‘You are late!’ said Scrooge in an angry voice.

`Yes, I’m very sorry …’ replied poor Bob.

`In that case, I’m afraid I’m going to … increase your salary! Merry Christmas, Bob!’

from that day, Scrooge was the happiest man in the world. He gave money to the poor. He helped &ıh Cratchit’s family.

and people always said of him: ‘He knew how to celebrate Christmas.’

 

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Sir Gawain and the Green Knight

It was New Year at the court of King Arthur. The King, Queen and all the knights of the Round Table were celebrating. Suddenly the door opened and everybody turned round. A knight rode into the room on a magnificent horse. The knight and his horse were completely green!
The strange green knight got off his horse and spoke. `I know that King Arthur and his knights are famous for their bravery. I have come to test their bravery with a little game. Here Is my axe. One of you brave knights must try to cut off my head. But, next year, on the same day, t will try to do the same to that knight:
A brave and honest knight, Sir Gawain, stood up and said: ‘I will do it: With no hesitation, he took the axe and cut off the Green Knight’s head. Then the strangest thing happened. The Green Knight picked up his head, got on his horse and left the room!
Ten months later, Sir Gawain went off to find the Green Knight. He came to a magnificent castle. The lord of the castle invited him to stay for the New Year. Sir Gawain and the lord made an agreement. They agreed to give each other anything they received.
The next day, the lord of the castle went out hunting. Sir Gawain stayed in bed. Suddenly, the lady of the castle, the lord’s wife, came into his room. She was beautiful. She kissed Sir Gawain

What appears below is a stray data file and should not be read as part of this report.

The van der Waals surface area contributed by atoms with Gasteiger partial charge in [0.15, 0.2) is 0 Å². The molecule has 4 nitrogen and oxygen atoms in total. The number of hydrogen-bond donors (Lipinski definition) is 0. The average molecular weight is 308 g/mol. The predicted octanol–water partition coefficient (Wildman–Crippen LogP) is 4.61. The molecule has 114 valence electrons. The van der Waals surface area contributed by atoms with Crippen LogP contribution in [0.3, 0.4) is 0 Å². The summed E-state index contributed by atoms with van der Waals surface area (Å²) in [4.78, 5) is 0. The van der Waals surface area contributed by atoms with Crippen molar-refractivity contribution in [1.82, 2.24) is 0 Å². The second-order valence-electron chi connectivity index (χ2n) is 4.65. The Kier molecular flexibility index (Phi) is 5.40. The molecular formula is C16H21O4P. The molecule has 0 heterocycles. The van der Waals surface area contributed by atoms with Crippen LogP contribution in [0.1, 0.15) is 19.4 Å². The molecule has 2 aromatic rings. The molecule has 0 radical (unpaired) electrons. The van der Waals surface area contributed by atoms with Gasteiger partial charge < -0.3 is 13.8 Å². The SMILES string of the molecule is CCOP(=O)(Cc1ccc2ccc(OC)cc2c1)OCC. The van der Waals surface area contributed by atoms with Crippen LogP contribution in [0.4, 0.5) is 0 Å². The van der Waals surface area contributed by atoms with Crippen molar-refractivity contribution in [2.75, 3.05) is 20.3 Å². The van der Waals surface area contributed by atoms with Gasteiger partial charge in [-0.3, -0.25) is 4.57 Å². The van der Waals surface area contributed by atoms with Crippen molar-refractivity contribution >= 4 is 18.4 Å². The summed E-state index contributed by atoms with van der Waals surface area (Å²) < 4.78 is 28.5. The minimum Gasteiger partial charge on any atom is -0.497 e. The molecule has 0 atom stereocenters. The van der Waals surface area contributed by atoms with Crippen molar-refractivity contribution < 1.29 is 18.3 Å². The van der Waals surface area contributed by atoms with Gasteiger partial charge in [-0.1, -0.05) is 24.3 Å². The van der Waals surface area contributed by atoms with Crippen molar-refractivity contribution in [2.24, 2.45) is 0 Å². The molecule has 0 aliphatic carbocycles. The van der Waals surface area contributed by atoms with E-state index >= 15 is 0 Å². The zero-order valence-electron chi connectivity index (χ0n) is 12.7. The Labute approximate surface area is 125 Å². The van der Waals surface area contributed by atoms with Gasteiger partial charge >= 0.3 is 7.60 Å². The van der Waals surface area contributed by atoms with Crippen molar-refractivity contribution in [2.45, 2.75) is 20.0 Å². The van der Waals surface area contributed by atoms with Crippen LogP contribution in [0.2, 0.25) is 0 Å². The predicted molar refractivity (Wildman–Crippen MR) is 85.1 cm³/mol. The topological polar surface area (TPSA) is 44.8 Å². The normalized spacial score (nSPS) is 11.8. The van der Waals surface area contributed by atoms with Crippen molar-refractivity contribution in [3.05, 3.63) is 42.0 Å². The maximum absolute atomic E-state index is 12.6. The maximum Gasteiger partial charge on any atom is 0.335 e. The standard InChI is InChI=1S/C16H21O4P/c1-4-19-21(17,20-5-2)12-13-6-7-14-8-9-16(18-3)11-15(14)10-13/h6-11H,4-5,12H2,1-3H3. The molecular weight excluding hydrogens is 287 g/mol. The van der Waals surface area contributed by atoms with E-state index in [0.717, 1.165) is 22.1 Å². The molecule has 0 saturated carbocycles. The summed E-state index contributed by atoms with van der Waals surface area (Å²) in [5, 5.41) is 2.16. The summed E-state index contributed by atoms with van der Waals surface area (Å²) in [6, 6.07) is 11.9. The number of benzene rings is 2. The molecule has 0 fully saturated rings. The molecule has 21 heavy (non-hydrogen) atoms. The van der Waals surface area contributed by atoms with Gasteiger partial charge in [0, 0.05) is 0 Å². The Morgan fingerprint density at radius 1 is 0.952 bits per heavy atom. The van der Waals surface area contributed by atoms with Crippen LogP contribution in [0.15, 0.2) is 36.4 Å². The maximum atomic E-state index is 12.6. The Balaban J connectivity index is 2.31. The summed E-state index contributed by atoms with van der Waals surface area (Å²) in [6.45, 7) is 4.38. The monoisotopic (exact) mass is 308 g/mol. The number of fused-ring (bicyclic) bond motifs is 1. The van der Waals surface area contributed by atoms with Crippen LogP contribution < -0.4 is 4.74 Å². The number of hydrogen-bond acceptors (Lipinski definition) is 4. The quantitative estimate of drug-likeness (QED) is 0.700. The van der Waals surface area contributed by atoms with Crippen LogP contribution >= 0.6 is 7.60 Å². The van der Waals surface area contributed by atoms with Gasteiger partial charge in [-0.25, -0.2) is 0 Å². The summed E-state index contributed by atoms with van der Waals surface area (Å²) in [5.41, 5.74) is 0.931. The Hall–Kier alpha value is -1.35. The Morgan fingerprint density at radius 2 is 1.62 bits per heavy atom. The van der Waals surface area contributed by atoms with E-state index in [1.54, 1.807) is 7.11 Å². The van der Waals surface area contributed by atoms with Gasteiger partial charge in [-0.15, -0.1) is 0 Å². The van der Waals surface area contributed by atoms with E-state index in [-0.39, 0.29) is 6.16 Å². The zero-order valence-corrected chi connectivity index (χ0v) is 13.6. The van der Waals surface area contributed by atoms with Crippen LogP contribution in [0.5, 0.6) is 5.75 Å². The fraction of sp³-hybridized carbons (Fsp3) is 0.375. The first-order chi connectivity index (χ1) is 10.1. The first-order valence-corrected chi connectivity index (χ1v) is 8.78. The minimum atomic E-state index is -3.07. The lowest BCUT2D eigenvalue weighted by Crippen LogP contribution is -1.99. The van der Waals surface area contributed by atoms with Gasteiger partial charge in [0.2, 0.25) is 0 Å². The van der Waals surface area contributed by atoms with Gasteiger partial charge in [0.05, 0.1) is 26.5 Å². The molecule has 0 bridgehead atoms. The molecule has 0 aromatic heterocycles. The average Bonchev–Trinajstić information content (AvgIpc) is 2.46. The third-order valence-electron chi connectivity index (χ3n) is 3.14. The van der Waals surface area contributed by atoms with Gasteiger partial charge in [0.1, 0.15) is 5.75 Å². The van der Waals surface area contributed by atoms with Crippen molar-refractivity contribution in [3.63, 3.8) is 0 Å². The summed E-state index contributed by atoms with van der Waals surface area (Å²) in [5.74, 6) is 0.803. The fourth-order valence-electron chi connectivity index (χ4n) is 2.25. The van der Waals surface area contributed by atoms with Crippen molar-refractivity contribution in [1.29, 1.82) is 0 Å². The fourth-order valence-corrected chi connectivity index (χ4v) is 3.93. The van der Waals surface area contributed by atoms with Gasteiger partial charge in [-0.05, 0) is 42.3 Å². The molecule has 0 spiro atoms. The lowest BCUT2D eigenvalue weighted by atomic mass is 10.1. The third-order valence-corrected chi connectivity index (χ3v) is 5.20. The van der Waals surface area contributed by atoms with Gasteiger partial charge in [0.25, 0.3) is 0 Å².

and then left. When the lord of the castle returned, he gave Sir Gawatn a deer he had caught. Sir Gawaln gave the lord a kiss.
The next day the same thing happened. On the third day, the lady of the castle kissed Sir Gawain and then gave him a special belt. She said it would save his life. Sir Gawain did not give the belt to the lord of the castle because he thought it might be useful when he went to see the Green Knight.
On New Year’s day, Sir Gawain went to meet the Green Knight. As they had agreed, the Green Knight took the axe. He was going to cut off Sir . Gawain’s head, when suddenly he stopped. He tried a second time, but again stopped. The third time, he cut Sir Gawain’s neck a little, but didn’t hurt him.
Sir Gawain was angry. He said: `Why did you try three times? We agreed only oncei’ The Green Knight told him that he was, in fact, the lord of the castle. `i didn’t cut you the first two times because you were honest for two daysl But on the third day, you didn’t tell me about the belt. So 1 had to cut you!’
Sir Gawain returned to King Arthur’s court. He was sad because he had not been honest. He decided to wear the belt around his neck for the rest of his life. He told King Arthur: `When i become arrogant, I can look at the belt and remember that I am not a perfect knight.`
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Hills like White Elephants by Ernest Hemingway

 

The hills across the valley of the Ebro were long and white. On this side there was no shade and no trees and the station was between two lines of rails in the sun. Close against the side of the station there was the warm shadow of the building and a curtain, made of strings of bamboo beads, hung across the open door into the bar, to keep out flies. The American and the girl with him sat at a table in the shade, outside the building. It was very hot and the express from Barcelona would come in forty minutes. It stopped at this junction for two minutes and went to Madrid.